Australia: Multi-million-dollar “deradicalization” helpline gets “around five calls in two months”


If these “deradicalization” programs won’t deal with the motive, the inspiration for this holy war – namely Islam, how could they possibly be successful? I mean, really.

The only way to de-radicalize a Muslim is to convert him to something else.

“Deradicalisation helpline Step Together receives ‘around five calls in two months,'” by James Thomas, ABC.net.au, September 27, 2017:

Quick note: Tech giants are shutting us down. You know this. Twitter, LinkedIn, Google Adsense, Pinterest permanently banned us. Facebook, Google search et al have shadow-banned, suspended and deleted us from your news feeds. They are disappearing us. But we are here. We will not waver. We will not tire. We will not falter, and we will not fail. Freedom will prevail.

Subscribe to Geller Report newsletter here — it’s free and it’s critical NOW when informed decision making and opinion is essential to America's survival. Share our posts on your social channels and with your email contacts. Fight the great fight.

Remember, YOU make the work possible. If you can, please contribute to Geller Report.

A multi-million-dollar government helpline set up to support people worried their family or friends may be at risk of violent extremism appears to be failing to gain traction.

The Step Together helpline was launched in June by the New South Wales Minister for Counter Terrorism, David Elliot.

Costing $3.9 million over three years, the initiative is part of a $47 million program designed to fight radicalisation following the murder of NSW police accountant Curtis Cheng.

The helpline markets itself as an advice and counselling service, and is staffed by professional counsellors seven days a week from 7:00am to 9:00pm.

But Mr Elliot has confirmed the helpline had only received “around five phone calls” in the two months since its launch.

One source, who spoke to the ABC on condition of anonymity, said: “It costs millions, but only a few people have called it. One call was a wrong number, the other was a parent worried their kid was dating a Muslim.”

Prominent Muslim community leaders have also told the ABC they warned the NSW Government the helpline was unlikely to be trusted if it was linked to intelligence gathering or policing agencies.

Despite this, Mr Elliott said the Government expected the low volume of calls to increase, “as the marketing efforts gradually expand”.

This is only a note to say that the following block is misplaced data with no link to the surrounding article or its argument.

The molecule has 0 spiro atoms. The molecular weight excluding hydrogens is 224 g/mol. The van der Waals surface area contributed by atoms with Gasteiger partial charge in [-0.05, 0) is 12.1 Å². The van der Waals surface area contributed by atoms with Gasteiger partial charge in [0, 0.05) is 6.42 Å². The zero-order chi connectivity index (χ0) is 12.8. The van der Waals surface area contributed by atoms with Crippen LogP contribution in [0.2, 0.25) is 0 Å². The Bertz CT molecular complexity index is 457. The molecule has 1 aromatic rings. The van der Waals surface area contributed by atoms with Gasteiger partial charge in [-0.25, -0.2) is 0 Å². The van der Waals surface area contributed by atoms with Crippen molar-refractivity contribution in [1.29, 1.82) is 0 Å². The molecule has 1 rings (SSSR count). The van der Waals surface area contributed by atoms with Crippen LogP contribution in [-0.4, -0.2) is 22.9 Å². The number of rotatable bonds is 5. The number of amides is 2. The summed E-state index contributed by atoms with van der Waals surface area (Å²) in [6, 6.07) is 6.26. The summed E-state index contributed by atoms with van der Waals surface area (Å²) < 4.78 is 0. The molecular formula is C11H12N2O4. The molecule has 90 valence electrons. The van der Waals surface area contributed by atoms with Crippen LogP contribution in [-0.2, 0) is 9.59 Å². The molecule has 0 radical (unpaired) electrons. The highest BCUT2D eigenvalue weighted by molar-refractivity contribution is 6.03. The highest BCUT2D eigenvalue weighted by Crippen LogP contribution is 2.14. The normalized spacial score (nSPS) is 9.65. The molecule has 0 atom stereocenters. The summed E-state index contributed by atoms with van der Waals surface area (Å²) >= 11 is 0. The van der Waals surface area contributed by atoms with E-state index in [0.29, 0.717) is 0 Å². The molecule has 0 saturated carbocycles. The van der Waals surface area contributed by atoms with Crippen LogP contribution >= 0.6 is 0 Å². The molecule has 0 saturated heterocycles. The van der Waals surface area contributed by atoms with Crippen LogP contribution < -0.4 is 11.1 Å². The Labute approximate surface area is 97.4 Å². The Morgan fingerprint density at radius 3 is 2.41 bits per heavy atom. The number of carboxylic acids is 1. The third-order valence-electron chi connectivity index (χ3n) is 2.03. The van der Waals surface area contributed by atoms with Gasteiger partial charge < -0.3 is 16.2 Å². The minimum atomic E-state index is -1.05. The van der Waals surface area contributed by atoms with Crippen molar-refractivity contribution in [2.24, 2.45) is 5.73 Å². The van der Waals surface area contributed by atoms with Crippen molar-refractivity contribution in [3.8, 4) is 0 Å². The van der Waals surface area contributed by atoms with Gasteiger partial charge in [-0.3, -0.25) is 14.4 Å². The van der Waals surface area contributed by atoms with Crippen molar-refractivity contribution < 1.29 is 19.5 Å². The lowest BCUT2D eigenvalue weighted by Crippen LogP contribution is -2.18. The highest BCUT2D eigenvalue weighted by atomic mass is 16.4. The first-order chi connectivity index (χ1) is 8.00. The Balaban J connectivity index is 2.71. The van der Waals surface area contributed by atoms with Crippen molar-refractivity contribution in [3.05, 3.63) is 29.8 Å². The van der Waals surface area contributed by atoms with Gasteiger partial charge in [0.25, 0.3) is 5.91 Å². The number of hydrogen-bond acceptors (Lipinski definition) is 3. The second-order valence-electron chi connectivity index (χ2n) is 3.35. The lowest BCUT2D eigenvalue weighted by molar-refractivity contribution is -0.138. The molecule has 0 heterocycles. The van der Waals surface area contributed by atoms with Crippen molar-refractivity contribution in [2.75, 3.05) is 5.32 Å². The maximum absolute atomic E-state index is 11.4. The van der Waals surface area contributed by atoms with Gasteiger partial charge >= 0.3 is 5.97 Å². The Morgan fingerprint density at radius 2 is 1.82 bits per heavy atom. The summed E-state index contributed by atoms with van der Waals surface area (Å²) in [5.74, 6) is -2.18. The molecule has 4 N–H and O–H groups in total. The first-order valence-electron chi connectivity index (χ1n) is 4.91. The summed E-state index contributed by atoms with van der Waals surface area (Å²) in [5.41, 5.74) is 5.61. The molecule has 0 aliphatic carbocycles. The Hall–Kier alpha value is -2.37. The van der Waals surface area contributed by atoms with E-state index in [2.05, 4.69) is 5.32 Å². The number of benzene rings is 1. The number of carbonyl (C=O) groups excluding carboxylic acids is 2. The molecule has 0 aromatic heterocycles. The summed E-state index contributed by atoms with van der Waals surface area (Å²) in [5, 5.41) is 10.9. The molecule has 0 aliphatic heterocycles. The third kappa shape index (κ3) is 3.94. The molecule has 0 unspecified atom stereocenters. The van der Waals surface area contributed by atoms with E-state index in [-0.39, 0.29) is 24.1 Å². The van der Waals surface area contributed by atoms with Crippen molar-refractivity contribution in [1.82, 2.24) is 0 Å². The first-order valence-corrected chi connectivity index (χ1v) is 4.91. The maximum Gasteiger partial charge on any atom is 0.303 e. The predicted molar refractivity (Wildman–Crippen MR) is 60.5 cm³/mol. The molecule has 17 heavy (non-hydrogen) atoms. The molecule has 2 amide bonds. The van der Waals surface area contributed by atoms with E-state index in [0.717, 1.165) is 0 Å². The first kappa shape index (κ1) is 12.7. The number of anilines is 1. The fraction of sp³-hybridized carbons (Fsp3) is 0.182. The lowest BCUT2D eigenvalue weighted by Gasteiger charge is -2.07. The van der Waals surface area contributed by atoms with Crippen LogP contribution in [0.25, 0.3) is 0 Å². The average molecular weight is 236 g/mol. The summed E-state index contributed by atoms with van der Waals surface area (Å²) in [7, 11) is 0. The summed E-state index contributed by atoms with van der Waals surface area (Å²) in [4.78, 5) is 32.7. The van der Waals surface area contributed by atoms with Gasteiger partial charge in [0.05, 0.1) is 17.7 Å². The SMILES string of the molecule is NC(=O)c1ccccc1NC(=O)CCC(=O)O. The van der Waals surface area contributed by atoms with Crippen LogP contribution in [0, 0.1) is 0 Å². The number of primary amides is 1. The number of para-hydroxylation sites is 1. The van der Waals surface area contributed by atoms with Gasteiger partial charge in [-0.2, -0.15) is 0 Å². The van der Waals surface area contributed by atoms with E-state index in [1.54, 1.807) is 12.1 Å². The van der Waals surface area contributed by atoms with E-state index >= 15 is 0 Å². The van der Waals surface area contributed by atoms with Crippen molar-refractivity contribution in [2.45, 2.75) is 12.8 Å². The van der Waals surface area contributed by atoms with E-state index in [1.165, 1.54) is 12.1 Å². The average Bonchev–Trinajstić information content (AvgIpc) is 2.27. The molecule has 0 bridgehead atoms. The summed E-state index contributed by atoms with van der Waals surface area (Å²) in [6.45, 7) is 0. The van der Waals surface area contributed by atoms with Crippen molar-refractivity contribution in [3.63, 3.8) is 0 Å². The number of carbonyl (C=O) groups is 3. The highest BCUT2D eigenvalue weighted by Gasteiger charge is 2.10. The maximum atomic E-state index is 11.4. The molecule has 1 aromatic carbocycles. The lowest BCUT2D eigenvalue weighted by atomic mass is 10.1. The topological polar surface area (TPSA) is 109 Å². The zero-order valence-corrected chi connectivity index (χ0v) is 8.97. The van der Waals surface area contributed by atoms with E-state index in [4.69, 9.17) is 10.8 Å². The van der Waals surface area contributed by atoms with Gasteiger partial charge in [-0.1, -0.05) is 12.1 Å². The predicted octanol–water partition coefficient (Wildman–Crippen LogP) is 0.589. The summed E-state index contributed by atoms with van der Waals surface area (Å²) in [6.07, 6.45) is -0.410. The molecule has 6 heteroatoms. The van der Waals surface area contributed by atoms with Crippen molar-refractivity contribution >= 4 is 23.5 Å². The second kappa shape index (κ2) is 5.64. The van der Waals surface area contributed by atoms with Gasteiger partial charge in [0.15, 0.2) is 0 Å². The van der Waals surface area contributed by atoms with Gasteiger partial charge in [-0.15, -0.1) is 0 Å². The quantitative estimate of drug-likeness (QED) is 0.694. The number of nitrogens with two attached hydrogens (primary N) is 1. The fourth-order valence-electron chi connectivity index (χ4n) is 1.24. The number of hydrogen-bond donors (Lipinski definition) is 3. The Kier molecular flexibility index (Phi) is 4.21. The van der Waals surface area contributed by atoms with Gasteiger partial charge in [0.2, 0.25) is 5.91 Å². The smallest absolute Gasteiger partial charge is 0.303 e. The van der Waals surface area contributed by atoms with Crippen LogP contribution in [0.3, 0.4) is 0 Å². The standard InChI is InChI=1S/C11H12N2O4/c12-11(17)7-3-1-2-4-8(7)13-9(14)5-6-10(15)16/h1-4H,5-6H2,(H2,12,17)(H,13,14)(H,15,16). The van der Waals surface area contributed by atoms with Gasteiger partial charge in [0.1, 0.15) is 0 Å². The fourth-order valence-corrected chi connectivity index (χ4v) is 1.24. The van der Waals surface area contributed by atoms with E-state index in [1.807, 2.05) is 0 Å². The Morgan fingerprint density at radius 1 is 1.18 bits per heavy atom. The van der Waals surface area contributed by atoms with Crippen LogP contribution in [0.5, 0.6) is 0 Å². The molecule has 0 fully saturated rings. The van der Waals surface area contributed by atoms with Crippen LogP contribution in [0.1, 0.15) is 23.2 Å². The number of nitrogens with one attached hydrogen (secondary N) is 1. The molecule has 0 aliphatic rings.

He added that the associated website had received 800 hits.

Mr Elliot refused to say when the expanded marketing would take place or whether it would cost more money.

The Minister insisted the helpline had the support of the community.

“Early response from a number of community organisations about Step Together have been positive and many have appreciated being engaged about the initiative,” he said.
What did our readers think about the Step Together helpline failing to gain traction, and how did they think the government initiative could garner more trust?

Helpline viewed with suspicion in Muslim community

But prominent members of Sydney’s Muslim community, and terrorism experts have told the ABC a different story.

“In theory it ticks the boxes. In reality, and in the streets of south-west Sydney, nobody is going to use this helpline because, they don’t trust it,” Dr Jamal Rifi said from his medical practice in the Sydney suburb of Belmore.

“We have always said that such an initiative needs to be arm’s length from security agencies [and] from police.”

The helpline is run by an independent contractor but Dr Rifi said launching it under the Ministry for Counter Terrorism meant the service was doomed.

“I doubt it very much — people [using] this hotline … it is going to be seen as embedded to the anti-terror sphere rather than the health, preventative-action sphere,” he said.

An expert in de-radicalisation at the Australian National University, Dr Clarke Jones, said authorities were focusing on the wrong things.

“Everything to do with Muslim communities is to do with security and intelligence,” he said. “Life doesn’t work like that.

“You’ll find there’s much more problems around domestic violence and youth suicide, drug and alcohol offending. Violent extremism may be less than 1 per cent.

Dr Jones wants governments to tackle the symptoms that lead to radicalisation.

“If you put money towards social services or building community capacity, the outcome would be better. In fact, you’d reduce the chances of violent extremism,” he said….

Have a tip we should know? Your anonymity is NEVER compromised. Email tips@thegellerreport.com

The Truth Must be Told

Your contribution supports independent journalism

Please take a moment to consider this. Now, more than ever, people are reading Geller Report for news they won't get anywhere else. But advertising revenues have all but disappeared. Google Adsense is the online advertising monopoly and they have banned us. Social media giants like Facebook and Twitter have blocked and shadow-banned our accounts. But we won't put up a paywall. Because never has the free world needed independent journalism more.

Everyone who reads our reporting knows the Geller Report covers the news the media won't. We cannot do our ground-breaking report without your support. We must continue to report on the global jihad and the left's war on freedom. Our readers’ contributions make that possible.

Geller Report's independent, investigative journalism takes a lot of time, money and hard work to produce. But we do it because we believe our work is critical in the fight for freedom and because it is your fight, too.

Please contribute here.


Make a monthly commitment to support The Geller Report – choose the option that suits you best.

Pin It on Pinterest